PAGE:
One thing I’ve learned from my marriage of 17 years is how well planners and doers work together. I pride myself on being a planner; I am all budgeting, scheduling and list-building. It compliments my husband’s doer personality perfectly; he is all action. Here’s an example:
I was traveling with my two youngest children, shortly after my fourth baby was born, when my car broke down leaving us stranded on a busy road with no public buildings in site.
Our family relies on one cell phone (partly because we’re frugal and partly because we’re old-fashioned), and on the day we broke down, I was not carrying it. Fortunately, there are many good Samaritans who are willing to help a woman next to a broken down car carrying a toddler and toting an infant. The first man to pull over offered me use of his cell phone.
I called my husband at work (already anticipating how the call would go). He answered the phone at his desk, and I calmly said, “The car broke down, and we need you to come pick us up.”
Behind his, “Okay! I’m on my way!” I could literally hear him spring to his feet and launch into action, stretching the cord of the phone as he lunged for the door. Prepared for his reaction, I said …
Wait! You need to know where we’re at first.
I was then able to tell him precisely where to find us, not only because I’m such a good planner (I had planned the phone call, after all), but also because I’ve come to know and love his doer ways. For instance, I know that doers will often leap before looking, especially when they’re excited or scared.
If I say I want to go to the store, my husband gets dressed and starts the car. I equally love and hate that about him. I love it because I get to the store and finish the errand that day, and I hate it because it rushes me out the door before I’ve planned the trip.
When my husband and I are apart, as we were this time last year when I moved home ahead of him from New Zealand, I realize how much gets accomplished when he’s around. I’d take the scenic route over the turnpike any day, but my husband is less journey, more destination.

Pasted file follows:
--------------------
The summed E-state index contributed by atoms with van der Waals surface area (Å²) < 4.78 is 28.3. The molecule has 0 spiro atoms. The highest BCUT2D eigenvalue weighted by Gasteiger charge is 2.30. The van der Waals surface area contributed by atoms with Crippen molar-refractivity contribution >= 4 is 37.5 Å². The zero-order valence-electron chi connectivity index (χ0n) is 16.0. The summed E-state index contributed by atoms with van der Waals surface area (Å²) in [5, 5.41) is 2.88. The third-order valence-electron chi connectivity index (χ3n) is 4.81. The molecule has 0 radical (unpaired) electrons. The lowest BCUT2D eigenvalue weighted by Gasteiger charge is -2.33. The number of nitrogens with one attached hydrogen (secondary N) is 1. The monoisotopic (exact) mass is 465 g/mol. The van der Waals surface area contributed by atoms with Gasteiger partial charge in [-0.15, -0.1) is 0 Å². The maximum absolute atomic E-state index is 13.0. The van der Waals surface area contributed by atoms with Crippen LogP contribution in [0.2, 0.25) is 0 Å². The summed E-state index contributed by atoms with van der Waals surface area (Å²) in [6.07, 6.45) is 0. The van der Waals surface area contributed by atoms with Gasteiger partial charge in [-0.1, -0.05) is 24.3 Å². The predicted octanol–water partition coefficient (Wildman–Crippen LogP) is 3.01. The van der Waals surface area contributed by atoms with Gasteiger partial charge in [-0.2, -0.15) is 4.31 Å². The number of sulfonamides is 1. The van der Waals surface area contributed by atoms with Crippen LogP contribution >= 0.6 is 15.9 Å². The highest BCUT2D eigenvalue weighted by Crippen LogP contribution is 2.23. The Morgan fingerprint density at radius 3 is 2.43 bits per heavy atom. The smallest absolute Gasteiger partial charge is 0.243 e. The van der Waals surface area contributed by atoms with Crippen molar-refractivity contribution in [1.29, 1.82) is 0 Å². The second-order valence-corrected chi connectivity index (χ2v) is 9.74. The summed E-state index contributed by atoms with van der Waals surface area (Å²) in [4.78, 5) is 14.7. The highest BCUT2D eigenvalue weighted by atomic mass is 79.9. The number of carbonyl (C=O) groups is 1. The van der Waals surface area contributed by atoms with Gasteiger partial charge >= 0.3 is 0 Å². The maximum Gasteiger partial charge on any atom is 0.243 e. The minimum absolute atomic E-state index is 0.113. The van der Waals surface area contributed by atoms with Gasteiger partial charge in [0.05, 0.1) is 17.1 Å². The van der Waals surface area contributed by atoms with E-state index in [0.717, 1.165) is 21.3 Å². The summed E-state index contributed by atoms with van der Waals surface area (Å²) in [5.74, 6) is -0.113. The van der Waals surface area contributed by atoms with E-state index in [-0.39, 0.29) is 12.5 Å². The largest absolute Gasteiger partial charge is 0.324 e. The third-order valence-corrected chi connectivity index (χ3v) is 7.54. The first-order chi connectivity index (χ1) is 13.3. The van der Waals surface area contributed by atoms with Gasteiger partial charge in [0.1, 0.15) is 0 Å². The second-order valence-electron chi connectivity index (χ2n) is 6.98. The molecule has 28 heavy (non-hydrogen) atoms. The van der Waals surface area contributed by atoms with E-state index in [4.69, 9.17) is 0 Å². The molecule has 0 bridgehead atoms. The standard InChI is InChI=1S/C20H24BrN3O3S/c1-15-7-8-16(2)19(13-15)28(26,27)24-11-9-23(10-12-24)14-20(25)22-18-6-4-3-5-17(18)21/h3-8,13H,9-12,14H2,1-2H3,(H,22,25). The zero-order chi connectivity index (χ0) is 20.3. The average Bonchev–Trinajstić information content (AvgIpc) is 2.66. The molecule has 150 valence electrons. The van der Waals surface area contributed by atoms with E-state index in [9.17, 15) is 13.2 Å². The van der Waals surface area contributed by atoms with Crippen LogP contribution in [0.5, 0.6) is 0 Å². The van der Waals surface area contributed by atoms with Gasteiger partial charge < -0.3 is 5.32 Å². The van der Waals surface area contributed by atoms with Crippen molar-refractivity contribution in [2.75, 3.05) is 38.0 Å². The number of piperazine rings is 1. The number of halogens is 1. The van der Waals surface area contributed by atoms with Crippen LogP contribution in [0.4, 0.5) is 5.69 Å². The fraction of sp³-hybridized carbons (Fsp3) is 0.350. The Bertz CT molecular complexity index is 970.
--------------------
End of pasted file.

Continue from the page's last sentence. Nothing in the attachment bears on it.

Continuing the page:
A planner’s pitfall is that one scenic route leads to another. And another. And another until the destination is nothing but a faint memory and another goal left unfinished.
This is a timely subject for me because one of my new clients in The Summer Shift is very much a planner. Never mind that she’s also taking another very informative course aside from my own. Within days, she reported that she’d already devoured all of the welcome materials, Shop Fundamentals and the archives of my blog. Could she also have a copy of Advertising and Exposure? Thank you very much.
By the way, there’s a week’s worth of information in the welcome package. Her response was, “Check! Next?” She’s a planner.
I secretly adore her researching, information-gathering ways because they’re so very similar to my own, but I can already tell I’ll have to coach more action into her.
Left to our own devices, we planners will make to-do lists, build idea notebooks, and buy countless informational products. It’s a vicious cycle of gather and consume with very little implementation applied.
On the other hand, doers like my husband will launch into action right away, and their lack of planning can cost them precious energy and resources. When I agree to my husband’s pace (which feels very rushed to me), we forget important things. Things that could have saved us time and money with only a few extra minutes’ worth of planning.
The key to a successful creative business is finding balance between planning and doing. When planners set deadlines and implement what they’ve learned by doing, they get better results. When doers make a commitment to plan before they execute, they get better results.
My client, the planner I mentioned earlier, got me to thinking. I’m going to create a new end-game for my group coaching clients to help planners do, and to help doers plan. It’s going to be a life-changer for the participants, and I know it will produce some rut-busting, sky-rocketing results. Until then~